Canine leishmaniasis treatment: pharmacological and nutritional update | Vets and Clinics

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Canine leishmaniasis treatment: pharmacological and nutritional update

Leishmaniasis is considered endemic throughout the Mediterranean region and dogs are the main reservoir of the disease.

Veterinary medicine and care

Generally, canine leishmaniasis is transmitted by a vector, the insect genus Phlebotomus, which injects the parasite Leishmania infantum when it bites a dog.

Leishmania infantum is an obligate intracellular protozoan that lives and reproduces in different organs, resulting in systemic involvement and the animal’s progressive deterioration.

  • Leishmaniasis is considered endemic throughout the Mediterranean region and dogs are the main reservoir of the disease.
  • Generally, canine leishmaniasis is transmitted by a vector, the insect genus Phlebotomus, which injects the parasite Leishmania infantum when it bites a dog.
  • Leishmania infantum is an obligate intracellular protozoan that lives and reproduces in different organs, resulting in systemic involvement and the animal’s progressive deterioration.

 

Canine leishmaniasis: drug treatment and nutritional needs

The treatment for canine leishmaniasis currently consists of:

- Meglumine antimoniate (Glucantime) 75–100 mg/kg once a day or 40–75 mg/kg twice a day. It is administered for 4 weeks, but this can be extended by 2–3 weeks if complete improvement is not achieved in the first 4 weeks.

- Allopurinol 10 mg/kg orally twice a day for 6–12 months (can be extended for longer).

It has been noted that the patient’s progress can be improved by complementing the drug treatment for leishmaniasis with a diet adapted to the dog’s needs. Specifically, researchers studied the effects of a diet with the following characteristics:

  • High antioxidant content to stimulate the immune system.
  • Appropriate protein levels for adult animals, with a high biological value, to help recover muscle mass and minimise negative effects on the kidney.
  • Excellent digestibility and palatability to help with weight gain.
  • Reduced content of purine bases to prevent the formation of xanthine calculi, a side effect associated with administering allopurinol for canine leishmaniasis.

Clinical signs of canine leishmaniasis: skin lesions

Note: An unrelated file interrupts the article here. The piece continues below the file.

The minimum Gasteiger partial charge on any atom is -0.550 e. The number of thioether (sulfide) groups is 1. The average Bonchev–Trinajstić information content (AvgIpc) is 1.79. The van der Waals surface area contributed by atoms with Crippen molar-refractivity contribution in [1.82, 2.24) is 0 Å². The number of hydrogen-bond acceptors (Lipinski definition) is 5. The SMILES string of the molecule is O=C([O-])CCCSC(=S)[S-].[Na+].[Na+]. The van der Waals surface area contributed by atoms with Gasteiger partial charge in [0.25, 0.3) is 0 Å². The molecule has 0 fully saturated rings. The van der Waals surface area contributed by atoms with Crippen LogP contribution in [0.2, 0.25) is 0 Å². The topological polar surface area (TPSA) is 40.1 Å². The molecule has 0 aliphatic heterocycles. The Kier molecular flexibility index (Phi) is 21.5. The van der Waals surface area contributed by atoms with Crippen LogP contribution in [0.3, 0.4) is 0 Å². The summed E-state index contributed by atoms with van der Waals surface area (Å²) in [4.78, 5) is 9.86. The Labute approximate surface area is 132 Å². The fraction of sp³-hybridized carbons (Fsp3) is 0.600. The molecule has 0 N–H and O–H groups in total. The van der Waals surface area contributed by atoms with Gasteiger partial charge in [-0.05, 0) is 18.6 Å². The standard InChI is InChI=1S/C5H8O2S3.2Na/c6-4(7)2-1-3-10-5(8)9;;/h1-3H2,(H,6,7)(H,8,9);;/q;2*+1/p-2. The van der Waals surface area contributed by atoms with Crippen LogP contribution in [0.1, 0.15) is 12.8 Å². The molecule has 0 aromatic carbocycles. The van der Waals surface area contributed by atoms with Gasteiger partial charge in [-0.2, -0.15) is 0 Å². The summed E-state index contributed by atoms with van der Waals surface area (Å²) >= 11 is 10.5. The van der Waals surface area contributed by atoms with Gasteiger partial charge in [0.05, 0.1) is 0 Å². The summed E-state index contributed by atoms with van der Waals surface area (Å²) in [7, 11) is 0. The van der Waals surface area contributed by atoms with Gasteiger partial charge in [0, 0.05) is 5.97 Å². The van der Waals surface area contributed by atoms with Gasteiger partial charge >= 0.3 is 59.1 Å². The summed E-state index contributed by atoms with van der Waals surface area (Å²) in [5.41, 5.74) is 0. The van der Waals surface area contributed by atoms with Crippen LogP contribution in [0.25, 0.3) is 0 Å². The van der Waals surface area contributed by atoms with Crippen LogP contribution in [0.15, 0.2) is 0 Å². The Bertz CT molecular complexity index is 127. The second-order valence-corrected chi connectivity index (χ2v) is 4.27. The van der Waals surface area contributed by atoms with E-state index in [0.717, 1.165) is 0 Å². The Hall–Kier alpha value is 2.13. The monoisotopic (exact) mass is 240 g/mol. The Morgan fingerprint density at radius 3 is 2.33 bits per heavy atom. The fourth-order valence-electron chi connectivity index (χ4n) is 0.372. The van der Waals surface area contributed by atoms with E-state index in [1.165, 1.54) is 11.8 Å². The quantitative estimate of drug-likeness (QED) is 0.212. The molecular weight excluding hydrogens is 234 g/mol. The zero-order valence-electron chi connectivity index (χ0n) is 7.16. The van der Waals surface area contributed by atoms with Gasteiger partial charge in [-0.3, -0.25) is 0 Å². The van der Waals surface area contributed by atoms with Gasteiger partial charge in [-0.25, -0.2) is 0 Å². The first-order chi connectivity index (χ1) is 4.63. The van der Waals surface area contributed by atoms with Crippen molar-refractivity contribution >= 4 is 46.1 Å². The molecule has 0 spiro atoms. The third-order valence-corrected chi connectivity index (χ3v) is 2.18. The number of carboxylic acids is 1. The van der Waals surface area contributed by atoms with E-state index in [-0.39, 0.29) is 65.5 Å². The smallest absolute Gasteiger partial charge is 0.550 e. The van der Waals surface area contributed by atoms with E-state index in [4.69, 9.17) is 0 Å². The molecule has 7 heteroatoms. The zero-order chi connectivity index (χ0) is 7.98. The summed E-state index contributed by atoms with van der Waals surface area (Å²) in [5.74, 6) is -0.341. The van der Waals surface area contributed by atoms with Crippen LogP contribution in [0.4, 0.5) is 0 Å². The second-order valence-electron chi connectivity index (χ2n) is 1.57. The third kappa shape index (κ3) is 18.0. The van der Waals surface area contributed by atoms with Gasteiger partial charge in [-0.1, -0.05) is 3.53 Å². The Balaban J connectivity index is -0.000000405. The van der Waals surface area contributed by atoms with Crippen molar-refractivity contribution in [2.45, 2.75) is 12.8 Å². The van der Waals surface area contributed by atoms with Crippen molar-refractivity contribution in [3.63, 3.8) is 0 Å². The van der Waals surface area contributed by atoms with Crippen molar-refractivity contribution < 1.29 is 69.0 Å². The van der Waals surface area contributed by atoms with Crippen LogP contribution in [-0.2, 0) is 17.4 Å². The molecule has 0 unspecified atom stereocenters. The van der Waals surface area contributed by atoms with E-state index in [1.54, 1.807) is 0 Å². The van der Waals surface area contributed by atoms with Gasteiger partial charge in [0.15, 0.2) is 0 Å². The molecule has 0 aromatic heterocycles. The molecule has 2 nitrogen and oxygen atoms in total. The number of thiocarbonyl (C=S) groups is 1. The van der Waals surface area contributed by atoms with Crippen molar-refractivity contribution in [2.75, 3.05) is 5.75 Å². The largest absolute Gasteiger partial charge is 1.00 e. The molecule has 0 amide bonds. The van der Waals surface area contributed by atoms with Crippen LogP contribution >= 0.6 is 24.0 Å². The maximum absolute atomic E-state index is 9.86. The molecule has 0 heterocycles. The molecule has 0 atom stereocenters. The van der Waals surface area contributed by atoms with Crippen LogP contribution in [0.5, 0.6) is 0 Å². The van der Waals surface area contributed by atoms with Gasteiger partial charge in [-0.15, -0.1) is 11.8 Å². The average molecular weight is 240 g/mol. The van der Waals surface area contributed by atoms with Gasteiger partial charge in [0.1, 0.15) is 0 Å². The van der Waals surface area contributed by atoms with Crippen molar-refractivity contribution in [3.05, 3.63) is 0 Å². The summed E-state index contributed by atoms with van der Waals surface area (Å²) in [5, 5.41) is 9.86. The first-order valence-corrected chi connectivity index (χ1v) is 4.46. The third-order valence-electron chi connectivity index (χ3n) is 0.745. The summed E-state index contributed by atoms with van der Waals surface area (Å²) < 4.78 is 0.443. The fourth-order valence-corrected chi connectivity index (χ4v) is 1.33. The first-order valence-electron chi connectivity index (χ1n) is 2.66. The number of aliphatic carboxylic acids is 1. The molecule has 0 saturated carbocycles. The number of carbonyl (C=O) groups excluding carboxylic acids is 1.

Leishmaniasis has a systemic or visceral involvement affecting several organs and systems, so it should be included in most differential diagnoses. The majority of dogs (80%) develop dermatological signs, which correspond to the most frequently diagnosed clinical manifestation. In addition, most dogs with leishmaniasis also develop general, nonspecific symptoms such as apathy, fever and muscle atrophy, among others. Later, the level of involvement may evolve and generate problems associated with the general compromise of various organs such as epistaxis, renal problems, hepatomegaly, and so on.

We can summarise that there are two types of clinical picture:

  • In locations where the parasite multiplies: localised nonsuppurative granulomatous inflammation.
  • Different anatomical locations: through immune complex deposition.

Why do some dogs infected with leishmaniasis remain asymptomatic?

Dogs display different manifestations of Leishmania infection, some develop very obvious clinical signs, while others do not present any. It has been observed that these phenotypes are a reflection of the animal’s immune response, and that this response influences the progression of the infection and the response to the canine leishmaniasis treatment:

  • Infected dogs with clinical signs: nonprotective, humoral immune response that is unable to control the infection (Th2).
  • Infected dogs with no clinical signs: protective, cellular immune response (Th1).

 

So, testing each dog’s immune system may be important when assessing the response to the canine leishmaniasis treatment. Various tests are available to characterise the immune profile of dogs with Leishmania. A publication by Dr. Lluís Ferrer et al. concluded that the best test panels are a combination of serology (detection of antileishmania IgG1 and IgG2 antibodies and total IgG), delayed hypersensitivity skin testing (DHT) and cytokine analysis (gamma-interferon, tumour necrosis factor) after Leishmania antigen stimulation.

We can use this information to classify dogs living in endemic areas into four groups:

  • Healthy, uninfected dogs
  • Infected but resistant dogs (Th1 response)
  • Dogs with patent leishmaniasis (Th2 response)
  • Infected dogs with a Th2 response that will go on to develop the disease
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